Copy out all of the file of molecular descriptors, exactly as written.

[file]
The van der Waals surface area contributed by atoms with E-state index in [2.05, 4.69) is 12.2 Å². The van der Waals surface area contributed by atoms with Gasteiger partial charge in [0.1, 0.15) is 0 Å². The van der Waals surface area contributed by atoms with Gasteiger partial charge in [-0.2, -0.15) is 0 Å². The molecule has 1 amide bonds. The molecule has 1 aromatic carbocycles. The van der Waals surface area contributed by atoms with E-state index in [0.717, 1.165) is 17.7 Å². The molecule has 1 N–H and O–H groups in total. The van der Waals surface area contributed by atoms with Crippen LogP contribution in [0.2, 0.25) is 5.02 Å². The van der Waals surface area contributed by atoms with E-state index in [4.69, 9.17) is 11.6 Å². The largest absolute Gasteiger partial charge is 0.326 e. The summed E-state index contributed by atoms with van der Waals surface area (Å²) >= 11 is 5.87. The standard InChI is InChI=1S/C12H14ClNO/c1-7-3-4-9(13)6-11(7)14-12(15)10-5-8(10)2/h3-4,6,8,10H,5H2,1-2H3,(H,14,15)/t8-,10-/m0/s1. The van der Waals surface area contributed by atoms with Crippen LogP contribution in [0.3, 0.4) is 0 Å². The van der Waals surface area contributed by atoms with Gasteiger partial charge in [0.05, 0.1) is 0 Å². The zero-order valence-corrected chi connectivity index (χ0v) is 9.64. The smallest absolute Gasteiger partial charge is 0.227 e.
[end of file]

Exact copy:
The van der Waals surface area contributed by atoms with E-state index in [2.05, 4.69) is 12.2 Å². The van der Waals surface area contributed by atoms with Gasteiger partial charge in [0.1, 0.15) is 0 Å². The van der Waals surface area contributed by atoms with Gasteiger partial charge in [-0.2, -0.15) is 0 Å². The molecule has 1 amide bonds. The molecule has 1 aromatic carbocycles. The van der Waals surface area contributed by atoms with E-state index in [0.717, 1.165) is 17.7 Å². The molecule has 1 N–H and O–H groups in total. The van der Waals surface area contributed by atoms with Crippen LogP contribution in [0.2, 0.25) is 5.02 Å². The van der Waals surface area contributed by atoms with E-state index in [4.69, 9.17) is 11.6 Å². The largest absolute Gasteiger partial charge is 0.326 e. The summed E-state index contributed by atoms with van der Waals surface area (Å²) >= 11 is 5.87. The standard InChI is InChI=1S/C12H14ClNO/c1-7-3-4-9(13)6-11(7)14-12(15)10-5-8(10)2/h3-4,6,8,10H,5H2,1-2H3,(H,14,15)/t8-,10-/m0/s1. The van der Waals surface area contributed by atoms with Crippen LogP contribution in [0.3, 0.4) is 0 Å². The van der Waals surface area contributed by atoms with Gasteiger partial charge in [0.05, 0.1) is 0 Å². The zero-order valence-corrected chi connectivity index (χ0v) is 9.64. The smallest absolute Gasteiger partial charge is 0.227 e.